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A Storm Is Coming In The Form Of The 17-Year Cicada
2013-04-02 15:00:20

Michael Harper for redOrbit.com — Your Universe Online Every 17 years, the Eastern seaboard plays host to millions and millions of visitors who arrive with only one purpose in mind: to mate. The Magicicada septendecim Brood II, or periodical cicada has an unusual life cycle and spends most of its days living underground, living on the bounty of tree roots. Then, when they near the end of their life, they emerge to breed and procreate. Very shortly afterwards, they die before...


Latest Brood XIII Reference Libraries

40_942f964375581ea55e849c147f1ac36b
2005-09-09 08:22:08

A cicada is any of several insects of the order Hemiptera, suborder Homoptera, with small eyes wide apart on the head and transparent well-veined wings. Cicadas live in temperate to tropical climates. Taxonomy There are many thousands of cicada species. The largest are in the genera Pomponia and Tacua. There are some 200 species in 38 genera in Australia, about 100 in the Palaearctic and exactly one species in England, the New Forest Cicada (Melampsalta montana), which is widely...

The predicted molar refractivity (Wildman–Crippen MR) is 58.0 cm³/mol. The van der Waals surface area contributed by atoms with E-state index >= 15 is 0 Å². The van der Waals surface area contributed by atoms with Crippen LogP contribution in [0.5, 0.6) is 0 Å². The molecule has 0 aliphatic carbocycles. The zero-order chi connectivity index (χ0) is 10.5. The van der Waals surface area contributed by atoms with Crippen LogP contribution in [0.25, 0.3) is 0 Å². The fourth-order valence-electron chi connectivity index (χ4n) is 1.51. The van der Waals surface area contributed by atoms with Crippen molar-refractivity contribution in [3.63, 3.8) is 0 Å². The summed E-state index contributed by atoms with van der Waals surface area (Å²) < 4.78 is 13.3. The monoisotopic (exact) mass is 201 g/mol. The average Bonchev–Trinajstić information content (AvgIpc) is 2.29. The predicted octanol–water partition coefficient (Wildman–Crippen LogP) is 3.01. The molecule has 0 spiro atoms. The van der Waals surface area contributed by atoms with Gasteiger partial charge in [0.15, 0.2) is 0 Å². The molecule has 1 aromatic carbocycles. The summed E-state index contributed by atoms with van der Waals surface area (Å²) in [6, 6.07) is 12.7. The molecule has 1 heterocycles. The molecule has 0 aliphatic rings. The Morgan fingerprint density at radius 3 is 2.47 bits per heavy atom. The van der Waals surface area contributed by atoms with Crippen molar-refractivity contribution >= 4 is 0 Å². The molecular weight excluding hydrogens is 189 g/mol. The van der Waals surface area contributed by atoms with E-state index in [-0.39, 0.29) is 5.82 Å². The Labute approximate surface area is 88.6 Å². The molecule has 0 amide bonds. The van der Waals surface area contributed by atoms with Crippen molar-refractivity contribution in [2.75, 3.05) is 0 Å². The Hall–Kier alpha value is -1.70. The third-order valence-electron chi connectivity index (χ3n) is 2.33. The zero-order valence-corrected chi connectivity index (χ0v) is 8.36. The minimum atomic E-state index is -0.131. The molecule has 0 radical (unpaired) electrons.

40_9bb3a8f3321fd7f337a6996fe57091da
2005-08-25 11:14:44

Magicicada is the genus of the 13- and 17- year periodical cicadas of eastern North America. These insects display a unique combination of long life cycles, periodicity, and mass emergences. They sometimes go by the common name "seventeen-year locust", but they are not locusts at all; locusts belong to the order Orthoptera. Taxonomy There are seven recognized species. Three species have a 17-year cycle: M. cassini (Linnaeus, 1758) M. septendecim (Fisher) M. septendecula (Alexander...

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Word of the Day
call-note
  • The call or cry of a bird or other animal to its mate or its young.
'Call-note' is newer than 'bird-call,' which originally referred to 'an instrument for imitating the note of birds' but now also refers to 'the song or cry of a bird.'
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